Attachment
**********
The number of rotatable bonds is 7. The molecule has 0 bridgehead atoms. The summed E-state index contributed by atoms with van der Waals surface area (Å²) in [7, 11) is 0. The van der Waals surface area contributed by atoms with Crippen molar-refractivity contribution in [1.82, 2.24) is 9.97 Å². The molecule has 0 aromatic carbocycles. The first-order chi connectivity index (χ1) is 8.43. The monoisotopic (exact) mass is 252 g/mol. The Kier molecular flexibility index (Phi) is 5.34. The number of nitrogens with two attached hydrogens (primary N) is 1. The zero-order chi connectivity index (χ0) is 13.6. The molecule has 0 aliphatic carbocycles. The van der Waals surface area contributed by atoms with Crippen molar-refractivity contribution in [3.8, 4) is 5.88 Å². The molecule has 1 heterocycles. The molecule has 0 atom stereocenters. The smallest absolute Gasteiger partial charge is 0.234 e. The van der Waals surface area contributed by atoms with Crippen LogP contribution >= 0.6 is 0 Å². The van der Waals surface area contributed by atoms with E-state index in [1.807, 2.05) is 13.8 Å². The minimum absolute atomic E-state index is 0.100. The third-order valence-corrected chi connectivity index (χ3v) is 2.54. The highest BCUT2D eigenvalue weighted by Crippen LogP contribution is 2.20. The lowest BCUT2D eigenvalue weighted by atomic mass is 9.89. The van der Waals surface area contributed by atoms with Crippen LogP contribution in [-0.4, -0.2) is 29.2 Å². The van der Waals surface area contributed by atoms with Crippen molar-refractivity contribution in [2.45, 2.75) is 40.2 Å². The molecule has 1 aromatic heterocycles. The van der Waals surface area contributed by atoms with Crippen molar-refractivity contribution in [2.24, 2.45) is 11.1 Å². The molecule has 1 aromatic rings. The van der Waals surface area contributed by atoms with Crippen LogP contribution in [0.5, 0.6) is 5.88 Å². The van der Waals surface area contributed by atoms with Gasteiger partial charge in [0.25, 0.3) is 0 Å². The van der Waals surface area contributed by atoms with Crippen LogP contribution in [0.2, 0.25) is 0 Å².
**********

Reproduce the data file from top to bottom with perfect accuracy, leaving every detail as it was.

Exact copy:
The number of rotatable bonds is 7. The molecule has 0 bridgehead atoms. The summed E-state index contributed by atoms with van der Waals surface area (Å²) in [7, 11) is 0. The van der Waals surface area contributed by atoms with Crippen molar-refractivity contribution in [1.82, 2.24) is 9.97 Å². The molecule has 0 aromatic carbocycles. The first-order chi connectivity index (χ1) is 8.43. The monoisotopic (exact) mass is 252 g/mol. The Kier molecular flexibility index (Phi) is 5.34. The number of nitrogens with two attached hydrogens (primary N) is 1. The zero-order chi connectivity index (χ0) is 13.6. The molecule has 0 aliphatic carbocycles. The van der Waals surface area contributed by atoms with Crippen molar-refractivity contribution in [3.8, 4) is 5.88 Å². The molecule has 1 heterocycles. The molecule has 0 atom stereocenters. The smallest absolute Gasteiger partial charge is 0.234 e. The van der Waals surface area contributed by atoms with Crippen LogP contribution >= 0.6 is 0 Å². The van der Waals surface area contributed by atoms with E-state index in [1.807, 2.05) is 13.8 Å². The minimum absolute atomic E-state index is 0.100. The third-order valence-corrected chi connectivity index (χ3v) is 2.54. The highest BCUT2D eigenvalue weighted by Crippen LogP contribution is 2.20. The lowest BCUT2D eigenvalue weighted by atomic mass is 9.89. The van der Waals surface area contributed by atoms with Crippen LogP contribution in [-0.4, -0.2) is 29.2 Å². The van der Waals surface area contributed by atoms with Crippen molar-refractivity contribution in [2.45, 2.75) is 40.2 Å². The molecule has 1 aromatic heterocycles. The van der Waals surface area contributed by atoms with Crippen molar-refractivity contribution in [2.24, 2.45) is 11.1 Å². The molecule has 1 aromatic rings. The van der Waals surface area contributed by atoms with Crippen LogP contribution in [0.5, 0.6) is 5.88 Å². The van der Waals surface area contributed by atoms with Gasteiger partial charge in [0.25, 0.3) is 0 Å². The van der Waals surface area contributed by atoms with Crippen LogP contribution in [0.2, 0.25) is 0 Å².